The participants' reasons for participating in INCLUSION varied. For instance, Lisa Kanbur, a rising sophomore in Computer Science at the University of Buffalo in New York, was encouraged to apply for an REU by her parents and her mentor at school. So after doing some research, she found the INCLUSION REU at Illinois. Intrigued by its “cool projects,” she reports, “I figured it sounded like a good program.”

What interested her the most about the REU was the opportunity to not only get research experience but to learn about the grad school process. Still in the early stages of her college career, she didn't know too much about it. But because students she knows at school have been applying to grad schools, she was curious about the process. “So I knew this program would give me information to make a decision on whether or not I wanted to go to grad school,” she remarks.

Kanbur’s research used eye tracking to look at race and cultural differences in video games as a result of bias in algorithms coming from institutional racism. She and her research partner, Nicole Pontaza (in her second summer in the REU), used an eye tracker: hardware hooked up to the bottom of the computer monitor which was able to detect what a participant was looking at during specific points in a game.

Kanbur explains that by examining these data, she and Pontaza were able to extrapolate patterns at specific points in each game that they thought were important.  The goal was to determine what the person was looking at in each timeframe or screenshot of the game and then, based on that, make conclusions about what decisions they made or whether something affected another decision.

Pontaza had gathered data last summer, so this summer the two focused on developing software to extrapolate patterns from the data. Kanbur says that in the future, they want to visualize the data better and look at more games and see what other controversial moments they can look at in each of three games.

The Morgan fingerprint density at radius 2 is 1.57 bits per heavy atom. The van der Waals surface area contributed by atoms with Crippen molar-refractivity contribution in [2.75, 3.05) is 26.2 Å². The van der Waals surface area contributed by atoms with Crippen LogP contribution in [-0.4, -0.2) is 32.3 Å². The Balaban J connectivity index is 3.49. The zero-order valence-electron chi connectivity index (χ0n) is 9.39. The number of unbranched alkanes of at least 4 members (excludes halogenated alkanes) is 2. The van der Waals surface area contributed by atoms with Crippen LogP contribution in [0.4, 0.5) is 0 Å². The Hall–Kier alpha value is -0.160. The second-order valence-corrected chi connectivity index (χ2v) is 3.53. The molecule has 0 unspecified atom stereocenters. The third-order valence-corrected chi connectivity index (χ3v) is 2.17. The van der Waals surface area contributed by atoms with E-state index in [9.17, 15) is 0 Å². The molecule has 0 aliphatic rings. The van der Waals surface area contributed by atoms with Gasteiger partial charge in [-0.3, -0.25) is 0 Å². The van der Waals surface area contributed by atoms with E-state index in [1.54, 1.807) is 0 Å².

Kanbur indicates that the most challenging thing this summer was learning a new programming language: C-Sharp. Plus, because the eye tracker they used came with a software development kit for Microsoft Visual Studios, she also had to become familiar with that software as well.

Kanbur says she grew personally from the experience. “I feel more confident in myself as a student now that I have this research experience,” she admits. “I think I can…talk more confidently about my experiences and make more informed decisions about what I want to do later on. So this program really helped me with that.”

Plus, she may also have gained clarification regarding her future career plans. Now that she’s experienced research, she might want to continue doing it: “I definitely would like to…use some of my computer science skills and…bridge it with the humanities and see what I could do with that.”

International INCLUSION REU parter undergrad Lujain Fatta presenting her research at the end-of-the-summer poster session at NCSA.